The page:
16

You have asked specifically on an infallible statement, so the answer is NO. That is in the matters of Faith and morals which applies to the universal church, they have not contradicted each other. But on other issues like when they make disciplinary and administrative decisions they have. For example, Pope Clement XIV suppressed the Jesuits in 1773, but ...


16

Most scholars dismiss this is as fiction. Indeed the Catholic Encyclopedia brings up multiple variations on the story, each of which can be easily debunked. Perhaps the most damning proof that this is a legend would stem from the fact that nobody - including enemies at the time - ever made such accusations. From Wikipedia: It is also notable that ...


16

On a historical note, as with Pope Joan story, this too never happened. These the two myths became connected in a well circulated rumor which what eye-witnesses to medieval papal coronations believed they were watching. The result was the often repeated report of a public rite always seen by others, never by the narrator. If Pope Joan story is not true, ...


15

When Jesus first met Peter, he was known as "Simon, son of John". Simon was a fisherman as likely his father was and his father's father and so on. In eastern and middle-eastern cultures, a person's identity is much more closely associated with who his father is. Simon's identity as a fisherman was closely tied to who his father was. When Jesus calls ...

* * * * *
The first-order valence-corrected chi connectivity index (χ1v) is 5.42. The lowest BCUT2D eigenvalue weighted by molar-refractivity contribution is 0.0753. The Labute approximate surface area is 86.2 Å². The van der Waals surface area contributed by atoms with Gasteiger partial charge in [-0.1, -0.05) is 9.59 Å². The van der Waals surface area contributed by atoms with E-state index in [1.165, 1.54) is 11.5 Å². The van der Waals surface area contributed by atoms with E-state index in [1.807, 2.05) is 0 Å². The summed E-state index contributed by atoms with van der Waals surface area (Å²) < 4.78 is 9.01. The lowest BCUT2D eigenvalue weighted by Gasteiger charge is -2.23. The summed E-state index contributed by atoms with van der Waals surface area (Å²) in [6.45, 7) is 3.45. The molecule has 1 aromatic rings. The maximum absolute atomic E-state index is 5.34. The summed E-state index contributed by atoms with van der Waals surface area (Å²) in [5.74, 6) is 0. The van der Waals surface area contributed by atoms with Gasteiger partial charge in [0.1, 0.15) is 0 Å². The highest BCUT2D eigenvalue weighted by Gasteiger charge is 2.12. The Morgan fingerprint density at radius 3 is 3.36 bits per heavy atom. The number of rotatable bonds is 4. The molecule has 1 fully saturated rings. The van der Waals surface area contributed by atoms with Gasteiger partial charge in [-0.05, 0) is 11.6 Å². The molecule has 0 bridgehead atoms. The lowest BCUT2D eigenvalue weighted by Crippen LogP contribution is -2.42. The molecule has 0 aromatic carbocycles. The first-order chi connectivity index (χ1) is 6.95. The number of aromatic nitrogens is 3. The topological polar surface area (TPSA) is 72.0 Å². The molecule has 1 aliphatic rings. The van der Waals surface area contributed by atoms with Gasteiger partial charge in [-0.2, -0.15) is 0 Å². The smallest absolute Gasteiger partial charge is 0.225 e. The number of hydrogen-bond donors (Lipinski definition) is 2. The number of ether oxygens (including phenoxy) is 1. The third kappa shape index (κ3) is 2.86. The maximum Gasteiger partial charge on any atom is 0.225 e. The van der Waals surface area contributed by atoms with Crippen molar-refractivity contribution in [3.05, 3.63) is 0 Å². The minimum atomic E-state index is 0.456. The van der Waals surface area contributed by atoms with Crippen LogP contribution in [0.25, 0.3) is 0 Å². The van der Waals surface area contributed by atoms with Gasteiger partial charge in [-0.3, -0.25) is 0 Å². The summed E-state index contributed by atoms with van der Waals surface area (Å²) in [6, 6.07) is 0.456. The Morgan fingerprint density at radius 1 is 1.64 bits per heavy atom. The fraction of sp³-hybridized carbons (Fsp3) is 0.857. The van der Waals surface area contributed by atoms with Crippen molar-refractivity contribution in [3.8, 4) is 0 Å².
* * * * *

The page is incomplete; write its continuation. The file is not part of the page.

14

There is a fair bit of precedent, though none of it is very recent. The provisions are found not in Universi Dominici Gregis itself, but in the companion book of ritual, Ordo rituum conclavis (see UDG §90). This 2005 edition is the latest in a series first codified in 1516 and frequently republished.1 I do not know if the 2005 version makes any changes to ...


14

Actually it might be little known fact, but yes, they do get paid, but not when they are alive though. Three bags containing gold, silver, and copper coins are placed in the coffin beside the body of a dead pope. Each bag contains one coin for each year in his reign. This is the only monetary compensation a pope receives for his service as pope. The last ...


14

That's interesting! Catholics tend to avoid using heretical names. In fact, I believe that it's in canon law that baptismal names cannot be the names of heretics, and that it is the priest's duty to prevent such a name from being used. So it is very strange that any pope would the name of a known heretic. So why do we have two popes with the name of a ...


14